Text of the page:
Chapter 6. Toward Proper Modeling. Mathematical Modeling. Part art, part science Considerable room for judgment Assumptions concerning variables, constraints, coefficients Assumptions affect results How do you know if the model is “right”?. Structural Component Identification.
Toward Proper Modeling
There are cases when multiple variables must be defined for what may, at first, seem to be a single activity.
Criteria may also be developed where two variables may be treated as one. The simplest case occurs when the coefficients of one variable are simple multiples of another
(aij = Kaim and cj = Kcm).
The second case occurs when one variable uniquely determines another; i.e., when n units of the first variable always implies exactly m units of the second.
Consider the following example:
Max 3X + 2Y
s.t. X - Y ? 0
X LE 10
Y LE 15
Where ? is the constraint type, X depicts sales and Y production. Suppose we have made a mistake and have specified the cost of production as a revenue item (i.e., the +2Y should be -2Y in the objective function).
If the relation is an equality, then the optimal solution is X = Y = 10 and we do not discover the error. On the other hand, if the relation is LE then we would produce Y = 15 units while selling only X = 10 units and we would see the error.
Development of Model Structure
Example: A profit maximizing firm produces 4 crops s.t. land and labor constraints. Crops are grown at different times of the year.
Crop1 is planted in the spring and harvested in the summer. Crop2-3 are planted in the spring and harvested in the fall. Crop4 is planted following crop1 and harvested in the fall.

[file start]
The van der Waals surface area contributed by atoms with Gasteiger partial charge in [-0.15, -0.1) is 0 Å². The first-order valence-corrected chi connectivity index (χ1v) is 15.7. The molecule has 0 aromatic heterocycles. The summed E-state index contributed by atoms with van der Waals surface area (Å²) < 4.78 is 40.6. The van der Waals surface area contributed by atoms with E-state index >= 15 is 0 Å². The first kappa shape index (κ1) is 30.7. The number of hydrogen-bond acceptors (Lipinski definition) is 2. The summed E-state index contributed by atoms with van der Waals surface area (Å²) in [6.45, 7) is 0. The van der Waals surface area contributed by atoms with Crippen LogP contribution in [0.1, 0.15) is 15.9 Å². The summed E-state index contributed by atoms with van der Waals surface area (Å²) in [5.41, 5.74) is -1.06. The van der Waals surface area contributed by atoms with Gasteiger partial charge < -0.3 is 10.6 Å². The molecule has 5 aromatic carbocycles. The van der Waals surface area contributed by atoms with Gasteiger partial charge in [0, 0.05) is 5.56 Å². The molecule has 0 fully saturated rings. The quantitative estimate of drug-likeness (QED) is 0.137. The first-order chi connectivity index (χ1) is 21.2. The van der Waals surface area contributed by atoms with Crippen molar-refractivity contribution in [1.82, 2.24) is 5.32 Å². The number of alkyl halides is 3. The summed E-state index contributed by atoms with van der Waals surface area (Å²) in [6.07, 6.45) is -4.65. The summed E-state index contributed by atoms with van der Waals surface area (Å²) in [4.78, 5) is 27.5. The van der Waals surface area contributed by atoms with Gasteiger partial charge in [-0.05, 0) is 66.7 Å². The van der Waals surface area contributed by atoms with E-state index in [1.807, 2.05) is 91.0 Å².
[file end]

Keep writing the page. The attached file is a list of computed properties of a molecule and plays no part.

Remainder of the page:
1. Make a table laying out potential variables
across the top and constraints /objective function down the side.
2. Enter profits for crops and resource coefficient and endowment.
Last constraints is 1/3 Y because chickens weigh 3 pounds. Equal to
Y Le 4500 (total pounds), which would probably be the way I would write it.
Here, we are trying to disassemble across a row. Look at what happens
if we set Y=1. If we have Y equal to 1, then X1 (breast quarters in lbs) can
equal up to 2 pounds, with all else zero. Alternatively, we could get about 3
pounds of leg quarters from this one pound of chicken, or10 pounds of necks.
All would be feasible in this formulation.
Now let us be able to sell mixed quarter packs, which
is an arbitrary combination of legs and breasts.
And let us be able to debone the chicken and sell
the meat for $1.20 a pound.
Here, instead of having one use for some items,
there are various uses – selling them as is, deboning, or
putting them in packs. These alternative uses
require new variables.
This specification allows you to use BQ’s and LQ’s twice,
once as direct sales or meat, the other as part of
a quarter pack.
It is easy to see why this is wrong. Even if only
one chair is produced, the company has to hire
overtime. Also, the overtime limit becomes binding
at 9 chairs, when in fact more chairs could be
produced using “regular” labor.
In this specification, the cheaper labor would
be used first.
It can be useful to set the model (either in
your mind or with a special restriction) to
one unit of a decision variable and
check that all the inputs and other
relationships make sense before running
the model “for real.”